Rising star Dani Montalvo plays titular character Lorena Bobbitt in Lifetime's I Was Lorena Bobbitt which premiered on Monday, May 25. I Was Lorena Bobbitt depicts the John and Lorena Bobbitt case that made headlines in the early '90s, when Lorena, after years of abuse from her husband, cut off his penis while he was asleep.
This beautiful TV movie drama, directed by Danishka Esterhazy, received incredible reviews and many went to social media to show their support of the movie that Bobbitt herself executive produced. Like the rest of us after watching I Was Lorena Bobbitt, Montalvo had a lot to say about the way Bobbitt was treated by the media during her trial. This film is especially needed now with COVID-19 quarantining, where a lot of people do not have a safe home to stay in.
Montalvo spoke with BUST over the phone about playing such an infamous role in American history, the #MeToo movement, and changing the way the public views the Lorena Bobbitt case.
Tell me about I Was Lorena Bobbitt.
So, I Was Lorena Bobbitt is about an innocent, naive 19-year-old girl who marries what is to be her abuser. She lives a life of trauma with him, and the media turns her into a villain for it. And, I think we're doing this movie now so that we can give this narrative back to Lorena so that she can tell it and describe it in her own words and how she wants to through her own lens. I'm quoting her when I say that she wants this to be very transparent and raw.
What pulled you to this film?
I felt like if I could be a part of something so much bigger than myself like this, you know? This isn't a fictional character, this is someone who's actually out there making a difference with what happened to her. This is an opportunity and an experience that I don't think I would get anywhere else. So, I was a little apprehensive and scared when I joined for the project, just because I was asking myself, "Am I ready to dive into this emotionally terrifying role?" I was honest with myself. I was very honest with myself. And, yes, I was ready and I felt like I wanted to take on this challenge to prove something to myself. I feel like I have a responsibility as a woman to try and help other women in any way possible, as much as I can.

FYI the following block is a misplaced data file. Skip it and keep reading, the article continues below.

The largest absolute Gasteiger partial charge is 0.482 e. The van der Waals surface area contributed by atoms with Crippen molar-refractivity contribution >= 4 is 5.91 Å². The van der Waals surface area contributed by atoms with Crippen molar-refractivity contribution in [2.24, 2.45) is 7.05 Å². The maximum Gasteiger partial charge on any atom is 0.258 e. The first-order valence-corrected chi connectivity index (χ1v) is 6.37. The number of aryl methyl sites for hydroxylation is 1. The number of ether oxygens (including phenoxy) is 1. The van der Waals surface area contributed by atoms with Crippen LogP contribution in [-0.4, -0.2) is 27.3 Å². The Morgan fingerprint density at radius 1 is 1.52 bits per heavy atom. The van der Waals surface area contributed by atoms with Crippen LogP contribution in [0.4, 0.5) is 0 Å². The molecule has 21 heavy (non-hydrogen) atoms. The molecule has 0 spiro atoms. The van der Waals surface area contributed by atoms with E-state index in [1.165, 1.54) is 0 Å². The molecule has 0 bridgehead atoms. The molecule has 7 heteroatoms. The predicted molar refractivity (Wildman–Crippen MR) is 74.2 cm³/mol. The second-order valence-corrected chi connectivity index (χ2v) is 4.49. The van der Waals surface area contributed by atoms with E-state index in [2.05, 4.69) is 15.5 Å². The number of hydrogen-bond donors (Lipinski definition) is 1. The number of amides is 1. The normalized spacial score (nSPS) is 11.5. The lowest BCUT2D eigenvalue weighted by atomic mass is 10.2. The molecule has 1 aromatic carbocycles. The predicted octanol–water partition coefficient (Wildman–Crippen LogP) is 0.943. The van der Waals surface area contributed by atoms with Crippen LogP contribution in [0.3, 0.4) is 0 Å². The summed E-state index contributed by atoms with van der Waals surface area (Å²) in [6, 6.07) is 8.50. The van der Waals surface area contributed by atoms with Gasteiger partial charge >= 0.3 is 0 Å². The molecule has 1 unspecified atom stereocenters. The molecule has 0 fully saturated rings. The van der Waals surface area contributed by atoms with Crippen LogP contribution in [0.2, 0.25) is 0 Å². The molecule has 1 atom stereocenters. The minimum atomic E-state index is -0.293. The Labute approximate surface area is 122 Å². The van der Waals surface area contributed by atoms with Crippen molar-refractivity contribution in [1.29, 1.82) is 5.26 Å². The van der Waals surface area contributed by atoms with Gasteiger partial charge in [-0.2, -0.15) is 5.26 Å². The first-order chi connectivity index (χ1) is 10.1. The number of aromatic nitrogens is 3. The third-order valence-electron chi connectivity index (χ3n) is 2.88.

How is this role different from any other that you've played?
Well, for starters, this role is my first lead role in a film even if it's a TV movie. Before this I did mostly commercial work and a lot of you know, smaller co-star roles, still on known networks, but again, you know, nothing compared to the size of this.
What was it like to play such a iconic character in American pop culture history—a character that America was obsessed and still kind of obsessed with?
I felt empowered constantly, especially to have Lorena there on board and on set with me for a couple of days. It gave me that extra confidence that I didn't know I needed. It showed me what women are capable of and everyday I was more and more proud and happy to be a woman and to be able to share this story with everyone.
What was it like working with Lorena Bobbitt as executive producer on this project?
It was very surreal because before meeting her I did a ton of research on her. I watched a lot of footage, hours and hours of interviews and an Amazon documentary she has. So, when I finally got to meet her, I felt like I had already known her. I felt like I had just missed her, you know? I was just missing a part of me. So, we instantly connected and I'm so grateful that she was there on set because that made me feel a lot better about the choices I was making, because I knew that if she had absolutely anything to say, any feedback, that she could come to me and we can talk.